Ariadne. Greek Goddess Of The Suffering And Vegetation

Learn about the legend of Ariadne, the goddess of Suffering and vegetation. Discover her relationship with the mythical labyrinth of the Minotaur.

Ariadne Goddess

Ariadne Greek Goddess

Ariadne goddess of suffering and vegetation, according to Greek mythology. Although there are many stories about the Greek goddess Ariadne, it is generally stated that she lived a life of great suffering, especially after leaving Crete. During her time in Crete, she was venerated as a goddess of vegetation and later developed a cult, especially in the Greek islands. Although the goddess is best known for her involvement in the slaying of the Minotaur in the Labyrinth of Crete, she was also the owner of the first dance floor in history, created by the brilliant inventor Daedalus.

Mythology of Ariadne goddess of suffering

Ariadne’s most important myth comes from the hand of Androgeo, son of Minos, he participated in the Panathenaic Games, which were held in Athens every four years. His exemplary skill, however, caused serious jealousy among the Athenians, who decided that the best solution was to kill him. In another version of this legend, the king of Athens sent him to kill the Marathonian bull, a supposedly invincible beast. Upon learning of his son’s death, Minos, the king of Crete, took revenge on Athens and decided to declare war on the city.

The Athenians, unwilling to engage in a brutal war, asked Minos to surrender. Minos agreed to their surrender, but made sure that those responsible for the death of his son would pay dearly. He demanded a sacrifice of 7 maidens and 7 young men to the beast, the Minotaur, half man and half bull. Every year the sacrificed Athenian youths were sent to the labyrinth of Crete, where the beast dwelled. Ever since the Labyrinth was built by the genius inventor, Daedalus, it was thought to be impossible for anyone to get out of its many twists and turns before being annihilated by the Minotaur.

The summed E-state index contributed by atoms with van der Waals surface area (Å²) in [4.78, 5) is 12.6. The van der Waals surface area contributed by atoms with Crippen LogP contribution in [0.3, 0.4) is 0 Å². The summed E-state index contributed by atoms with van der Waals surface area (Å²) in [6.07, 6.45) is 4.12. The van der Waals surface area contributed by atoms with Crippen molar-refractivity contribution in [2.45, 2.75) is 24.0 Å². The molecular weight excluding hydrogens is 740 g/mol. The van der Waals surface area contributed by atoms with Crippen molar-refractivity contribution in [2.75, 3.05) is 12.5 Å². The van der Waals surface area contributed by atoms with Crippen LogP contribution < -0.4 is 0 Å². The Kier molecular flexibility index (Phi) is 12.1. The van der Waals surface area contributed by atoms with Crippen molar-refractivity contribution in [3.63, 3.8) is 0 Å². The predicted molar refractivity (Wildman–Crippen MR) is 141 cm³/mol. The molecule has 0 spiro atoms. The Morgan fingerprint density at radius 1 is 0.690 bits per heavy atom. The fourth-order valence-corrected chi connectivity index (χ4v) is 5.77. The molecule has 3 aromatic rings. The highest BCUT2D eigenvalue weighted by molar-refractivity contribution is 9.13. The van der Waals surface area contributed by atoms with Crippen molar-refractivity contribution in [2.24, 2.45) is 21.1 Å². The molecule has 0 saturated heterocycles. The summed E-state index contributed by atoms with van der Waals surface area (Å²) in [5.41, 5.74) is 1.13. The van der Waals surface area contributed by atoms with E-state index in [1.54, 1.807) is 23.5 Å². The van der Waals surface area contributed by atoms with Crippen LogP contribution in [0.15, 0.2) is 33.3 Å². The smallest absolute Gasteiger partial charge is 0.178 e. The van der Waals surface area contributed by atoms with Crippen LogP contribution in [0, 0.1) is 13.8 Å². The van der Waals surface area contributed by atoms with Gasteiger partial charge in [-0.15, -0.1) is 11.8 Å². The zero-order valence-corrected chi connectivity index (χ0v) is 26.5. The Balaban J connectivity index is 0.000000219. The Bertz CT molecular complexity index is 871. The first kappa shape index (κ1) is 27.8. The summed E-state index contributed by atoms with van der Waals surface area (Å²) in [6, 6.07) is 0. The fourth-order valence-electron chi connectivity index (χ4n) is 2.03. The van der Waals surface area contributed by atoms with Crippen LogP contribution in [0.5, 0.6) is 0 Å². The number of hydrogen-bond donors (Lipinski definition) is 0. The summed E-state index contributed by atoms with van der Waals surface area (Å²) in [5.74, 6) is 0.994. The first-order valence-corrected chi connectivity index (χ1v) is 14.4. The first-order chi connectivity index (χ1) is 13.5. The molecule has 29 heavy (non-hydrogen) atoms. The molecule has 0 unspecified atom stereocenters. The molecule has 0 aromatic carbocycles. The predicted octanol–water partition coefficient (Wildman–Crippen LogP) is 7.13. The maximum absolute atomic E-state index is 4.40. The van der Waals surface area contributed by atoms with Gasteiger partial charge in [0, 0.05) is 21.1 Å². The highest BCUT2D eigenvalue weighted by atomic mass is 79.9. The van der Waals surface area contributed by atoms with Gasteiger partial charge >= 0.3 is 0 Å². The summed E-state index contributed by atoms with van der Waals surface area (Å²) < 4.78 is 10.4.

Theseus and Dionysus

Only with the help of Daedalus could Ariadne devise a plan to help a man out of the labyrinth. The man she chose to help was an Athenian named Theseus, with whom she had fallen in love. In exchange for his help, she asked him to marry her and take her to Athens. Ariadne provided Theseus with a ball of thread and a sword for his quest. Theseus used the thread to bind her to the door at the entrance of the labyrinth.


This allowed him to exit the labyrinth again, after overcoming the Minotaur. He was able to kill the Minotaur and, after slaying the beast, escaped from the intricate labyrinth. He and the other sacrificial youths fled Crete with Ariadne and reached the island of Naxos. Here, according to one version of the story, Theseus left Ariadne on the island, perhaps because of her betrayal of her own country, which at the time was considered a deplorable act.

Her Death

Another version of the legend postulates that, upon being abandoned on the island by Theseus, Ariadne hung herself from a tree. The goddess may also have died in childbirth on Cyprus after she and Theseus were married. The couple had been participating in prolonged celebrations in Crete and, after departing, had been caught in a storm at sea. Theseus managed to deposit her safely on the shore of Cyprus, but was then swept out to sea. Ariadne was heavily pregnant and was in the care of Cypriot women. She later died in childbirth and had a shrine dedicated to her.

Another version of the story tells that Theseus abandoned the sleeping Ariadne on the island of Dia. Here she was possibly killed by Artemis, on the instructions of Dionysus or married to Dionysus and was made immortal by Zeus. Dionysus gave a crown to his unhappy consort to cheer her up and then turned her into the constellation Corona.

Ariadne Family

Ariadne had several children with Dionysus, including Staphylus, Oenopion, Thoas, Euanthes and Maron.


The cult dedicated to the goddess spread from Crete to Argos, Naxos, Cyprus and the other Greek islands. Followers performed ceremonial dances, participated in orgies and sometimes even included a ceremony in which a young man emulated the pains and screams of a woman giving birth.

Modern Influence

Richard Strauss wrote an opera called Ariadne auf Naxos, Ariadne on Naxos, which premiered in 1912.

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